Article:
Once you are ready, you will be asked to read these documents and this is when the online notary and all other parties to the transaction will pop up on the screen in a kind of “Brady Bunch” lineup of faces. All of these people (your lender, notary, witnesses, realtors, etc) will be on the screen at the same time, all able to be seen and heard. Each of those people will have to have the basic equipment required to participate if they want to be present. When all of them are established and ready, the notarization proceeds much like you would expect.
The notary is in control of the document and clicks through it as it is reviewed and you, as the signer, will provide your signature electronically by clicking where directed. This signature is personalized to you and established at the very beginning of the process. You have the option to upload a graphic of your own signature or you can create one that is “electronic” to be used during the process. You also create initials in this same fashion. With your signature established, this becomes much like the docusign process (for those of you that are familiar with it) where you acknowledge that you have read the document and then click to sign.
When this process is complete, the document is electronically stamped by the remote online notary. One thing that is really cool about this process is that once a document has been digitally notarized, it’s nearly impossible to tamper with without being caught. We say “nearly” because the level of sophistication and technical skill required to do this is not very common. So, in some ways, because it requires two-factor authentication and is harder to tamper with, this online notarization is actually safer.
Once the notarization process is complete, every person that participated in the session will receive a digital recording of the closing and a copy of the document will be sent directly to the relevant participants to be downloaded. You can print this document out if you’d like but it will be sent digitally.
After the documents are sent to all relevant parties, you have the next step: recording. This is another problem that we sometimes run into with these remote online notarizations. If you live in a county that does not allow electronic recording, the e-closing process will not work. Where we personally practice most often, Lake and Orange County, this is no problem. As time goes on, more and more counties are likely to move to online recording. However, if this is something you are considering for yourself or your client for any reason, reach out to your closing agent ahead of time so that they can verify if this option will be available based on the location and the lender in the transaction. If the closing meets the requirements we have gone through, there should be no reason that the online notarization can’t take place.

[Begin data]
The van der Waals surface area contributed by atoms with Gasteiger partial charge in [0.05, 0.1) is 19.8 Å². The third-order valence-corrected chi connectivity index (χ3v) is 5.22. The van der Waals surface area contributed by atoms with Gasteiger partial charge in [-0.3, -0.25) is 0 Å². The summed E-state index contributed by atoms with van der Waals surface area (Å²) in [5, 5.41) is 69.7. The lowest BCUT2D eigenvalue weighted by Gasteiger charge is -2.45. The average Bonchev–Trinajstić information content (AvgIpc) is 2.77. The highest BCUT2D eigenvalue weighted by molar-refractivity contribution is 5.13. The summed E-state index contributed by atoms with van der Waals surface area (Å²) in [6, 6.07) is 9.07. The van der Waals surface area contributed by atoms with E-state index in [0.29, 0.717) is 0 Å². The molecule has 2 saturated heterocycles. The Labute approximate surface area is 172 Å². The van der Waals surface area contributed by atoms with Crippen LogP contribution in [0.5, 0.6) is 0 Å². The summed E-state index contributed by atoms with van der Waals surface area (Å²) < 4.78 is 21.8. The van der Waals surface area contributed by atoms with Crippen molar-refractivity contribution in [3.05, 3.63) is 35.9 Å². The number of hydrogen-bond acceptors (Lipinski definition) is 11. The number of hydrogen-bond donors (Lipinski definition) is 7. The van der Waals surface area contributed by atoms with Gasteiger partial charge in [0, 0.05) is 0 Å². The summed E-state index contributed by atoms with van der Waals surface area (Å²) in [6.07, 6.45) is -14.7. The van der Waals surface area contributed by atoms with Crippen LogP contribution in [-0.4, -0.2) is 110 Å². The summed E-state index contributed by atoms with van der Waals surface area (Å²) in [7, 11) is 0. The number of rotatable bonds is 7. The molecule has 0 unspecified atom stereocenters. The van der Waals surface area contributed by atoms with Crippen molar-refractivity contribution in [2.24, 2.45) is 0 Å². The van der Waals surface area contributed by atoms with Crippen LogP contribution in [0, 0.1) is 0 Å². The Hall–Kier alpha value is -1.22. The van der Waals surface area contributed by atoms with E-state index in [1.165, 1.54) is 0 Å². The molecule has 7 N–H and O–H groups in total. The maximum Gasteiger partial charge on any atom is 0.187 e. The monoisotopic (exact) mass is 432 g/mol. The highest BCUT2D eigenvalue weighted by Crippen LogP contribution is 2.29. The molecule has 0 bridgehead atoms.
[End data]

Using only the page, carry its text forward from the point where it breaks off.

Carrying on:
We do get a lot of questions about the pricing of this process. The price is dependent upon the third party vendor that is used. Generally speaking, it’s about $175 per document. Sometimes if you have multiple documents they will give you a discount. Again, that’s something you are going to want to reach out to your closing agent ahead of time about, just so you know what price point you are looking at if your customer is considering if this process is right for them.
There have also been some questions floating around the internet about whether or not a party in the transaction can refuse to allow other parties in the transaction to participate in an online notarization. The answer to that, surprisingly, is no. It’s a legally recognized process in the Florida Statutes so there can be no objection, for example, by the seller if the buyer wants to sign their documents electronically. That would be like demanding that the other party use a black pen to sign their paperwork, it’s just not allowed. We have seen people try to make this argument and it boils down to a lack of understanding about how safe and secure the process is.
To wrap this up, we just wanted to say that we are excited to see this process roll out because we know it’s going to be convenient option for so many reasons moving forward.
If you have any questions about this or anything as it pertains to the closing process, please feel free to reach out to us at: 352-241-8629.